If you’re like me you’ve probably heard quite a few wild crypto stories in the past few years:
- Teenager's becoming crypto multimillionaires.
- Countries accepting bitcoin as legal tender.
- A JPEG (image) selling for $69 million.
- The internet almost bought the constitution.
- People losing their life savings in crypto.
To say Crypto seems like the wild west is an understatement...
Will this bizarre phenomenon be another fad or will it survive the next decade?
After all, I don’t want to sound like David Letterman in his interview with Bill Gates in 1995, comparing this “internet thing” to radio and tape recorders.
Bottom line: We are still in the early innings of this space and nobody knows which crypto coins or projects will prevail and which will be worthless in a few years.
I am not here to tell you which specific cryptocurrencies I believe will prevail, but rather to explain why crypto may slowly mature into a legitimate asset class.
Many of the examples I use will be in reference to bitcoin: the original and most popular cryptocurrency.
Crypto “Use Cases” Are Growing But Still Unclear
Two years ago, I thought crypto was a complete scam.
As a financial professional, often hearing of the latest fad or another wild claim, my radar naturally went up when I first learned of it.
There are now over 100 million crypto users and the crypto market is now valued over $2 Trillion (as I’m writing this).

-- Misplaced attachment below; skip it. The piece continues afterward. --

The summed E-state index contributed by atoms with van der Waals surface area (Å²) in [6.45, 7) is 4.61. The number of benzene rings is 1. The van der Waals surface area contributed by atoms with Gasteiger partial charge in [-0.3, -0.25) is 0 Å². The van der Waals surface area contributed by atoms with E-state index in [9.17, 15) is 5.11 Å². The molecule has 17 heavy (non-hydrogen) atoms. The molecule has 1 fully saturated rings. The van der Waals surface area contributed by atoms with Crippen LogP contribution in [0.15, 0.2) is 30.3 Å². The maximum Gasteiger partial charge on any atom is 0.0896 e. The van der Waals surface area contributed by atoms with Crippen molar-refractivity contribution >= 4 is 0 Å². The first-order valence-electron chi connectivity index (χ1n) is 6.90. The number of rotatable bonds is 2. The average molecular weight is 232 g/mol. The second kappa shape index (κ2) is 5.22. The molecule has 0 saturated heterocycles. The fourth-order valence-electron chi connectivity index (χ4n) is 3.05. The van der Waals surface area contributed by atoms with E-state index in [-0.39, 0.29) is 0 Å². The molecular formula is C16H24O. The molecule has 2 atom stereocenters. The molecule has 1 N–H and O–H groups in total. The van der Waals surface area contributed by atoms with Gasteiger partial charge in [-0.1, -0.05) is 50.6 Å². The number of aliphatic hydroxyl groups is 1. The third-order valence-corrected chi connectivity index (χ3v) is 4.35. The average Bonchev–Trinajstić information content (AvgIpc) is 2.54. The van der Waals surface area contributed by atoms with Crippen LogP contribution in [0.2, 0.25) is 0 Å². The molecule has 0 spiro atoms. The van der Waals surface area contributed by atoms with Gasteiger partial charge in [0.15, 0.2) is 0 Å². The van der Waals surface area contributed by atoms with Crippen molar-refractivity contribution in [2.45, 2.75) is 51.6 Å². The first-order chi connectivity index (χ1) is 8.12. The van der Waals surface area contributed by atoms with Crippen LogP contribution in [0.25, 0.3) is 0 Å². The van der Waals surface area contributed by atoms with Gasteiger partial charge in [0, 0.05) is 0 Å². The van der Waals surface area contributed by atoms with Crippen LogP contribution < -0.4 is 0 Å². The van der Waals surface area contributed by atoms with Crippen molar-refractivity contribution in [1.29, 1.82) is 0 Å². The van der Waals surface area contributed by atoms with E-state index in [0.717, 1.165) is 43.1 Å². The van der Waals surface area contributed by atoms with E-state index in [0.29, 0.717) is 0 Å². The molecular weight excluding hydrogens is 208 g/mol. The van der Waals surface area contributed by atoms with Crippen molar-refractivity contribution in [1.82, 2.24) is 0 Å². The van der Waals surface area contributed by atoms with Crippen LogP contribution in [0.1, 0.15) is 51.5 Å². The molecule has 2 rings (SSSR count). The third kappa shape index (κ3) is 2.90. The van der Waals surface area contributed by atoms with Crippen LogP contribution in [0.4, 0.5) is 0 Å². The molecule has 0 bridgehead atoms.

It’s clear that despite the volatility, crypto adoption is still growing.
The question still remains.... why does crypto have value and what is it used for:
- Digital Gold?
- Store of value?
- Decentralized banking?
I know there are many different types of cryptocurrencies, tokens, and NFTs. But the true value and utility isn’t definitively clear for most consumers.
It is likely that crypto will remain highly speculative for a long time. Honestly, many coins have the chance of becoming worthless as well.
But If you are able to tolerate risk, theoretically, adding a crypto like bitcoin can yield some diversification benefits when combined with a traditional asset portfolio.
According the the CFA Institute Research Foundation,
“adding Bitcoin to a portfolio has historically had a positive impact on long-term portfolio returns on both an absolute and a risk-adjusted basis. As a result, the Sharpe ratio expanded from 0.54 to 0.75.”
From January 2014 to September 2020, a 60/40 portfolio would have the following returns with a small allocation to bitcoin.
A higher Sharpe ratio is good. It indicates good investment performance, given the risk and this was the case for bitcoin in the research above.
The impact of bitcoin on a diversified portfolio may yield some diversification benefits, so perhaps more consumers begin to have a small allocation towards bitcoin.
The first publicly available trading data for bitcoin dates back to 17 July 2010, when bitcoin was trading for just $0.05.
Today it hovers between $25,000-$60,000 a coin. (Yes, that is quite a large range.)
As crypto markets mature, it quite possibly could invite greater adoption over the next decade.
But this is no indication of the predictive value of bitcoin in the future and there will certainly be more crypto winters in the future.